Spotify said on Monday (July 24) it is raising the price of its premium individual plan by $1 in North and South America, Europe and Asia amid widespread calls from investors and the music industry to join other streaming platforms that have raised prices.

“The market landscape has continued to evolve since we launched,” Spotify said in an emailed statement. “So that we can keep innovating, we are changing our Premium prices across a number of markets around the world. These updates will help us continue delivering value to fans and artists on our platform.”

Starting on Monday, Spotify’s premium individual plan in the United States will cost $10.99 a month, while the premium duo plan will cost $14.99 a month, the premium family plan will cost $16.99 a month and the premium student plan will cost $5.99 a month. News of the price increases was first reported by the Wall Street Journal on Friday.

While the price of the individual subscription price has held steady at $9.99 per month in the U.S. for a dozen years, Spotify did increase the price of its family plan from $14.99 to $15.99 and raised subscription prices in other markets, primarily on student, Duo — an account for two subscribers — and family plans.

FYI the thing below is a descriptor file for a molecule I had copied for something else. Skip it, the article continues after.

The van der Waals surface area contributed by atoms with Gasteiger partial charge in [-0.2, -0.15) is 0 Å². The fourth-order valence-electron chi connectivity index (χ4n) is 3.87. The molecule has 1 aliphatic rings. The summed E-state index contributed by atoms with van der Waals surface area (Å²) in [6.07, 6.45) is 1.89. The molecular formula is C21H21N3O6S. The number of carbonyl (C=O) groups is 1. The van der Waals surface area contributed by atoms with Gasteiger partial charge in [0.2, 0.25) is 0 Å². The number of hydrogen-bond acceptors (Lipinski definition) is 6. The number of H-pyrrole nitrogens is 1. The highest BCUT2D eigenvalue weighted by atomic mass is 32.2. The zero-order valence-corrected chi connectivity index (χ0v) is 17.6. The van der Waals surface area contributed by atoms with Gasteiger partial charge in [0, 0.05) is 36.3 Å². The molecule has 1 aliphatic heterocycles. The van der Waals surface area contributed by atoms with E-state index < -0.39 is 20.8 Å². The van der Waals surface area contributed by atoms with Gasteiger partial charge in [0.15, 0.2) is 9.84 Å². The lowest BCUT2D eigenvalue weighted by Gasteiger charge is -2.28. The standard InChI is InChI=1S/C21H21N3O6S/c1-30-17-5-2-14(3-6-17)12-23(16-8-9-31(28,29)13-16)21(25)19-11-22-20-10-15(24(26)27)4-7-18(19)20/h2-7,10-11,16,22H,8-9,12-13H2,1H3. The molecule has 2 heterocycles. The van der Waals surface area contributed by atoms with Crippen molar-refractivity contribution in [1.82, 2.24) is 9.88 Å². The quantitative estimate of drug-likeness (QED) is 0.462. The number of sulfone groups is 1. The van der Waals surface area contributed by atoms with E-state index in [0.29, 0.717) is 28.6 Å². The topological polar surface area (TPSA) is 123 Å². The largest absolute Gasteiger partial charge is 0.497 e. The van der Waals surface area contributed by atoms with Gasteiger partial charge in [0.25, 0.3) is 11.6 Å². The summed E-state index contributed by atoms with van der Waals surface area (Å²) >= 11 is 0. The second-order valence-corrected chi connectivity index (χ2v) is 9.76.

Many investors and Wall Street analysts have advocated for price hikes to boost top-line revenues and improve music gross margins. JPMorgan Chase analysts said in a March 8 report that a Spotify price increase for U.S. individual plans would create incremental annual revenue of about $200 million.

Music company executives have also called on Spotify to raise its prices, saying that keeping prices low undervalues popular music and hurts license holders.

Several of Spotify’s competitors, including Apple, Amazon, and more recently Block-owned music streaming service Tidal have raised the price on their individual and group plans, saying customer churn was barely affected.

The price increases will go into effect from Monday in more than 50 markets worldwide.

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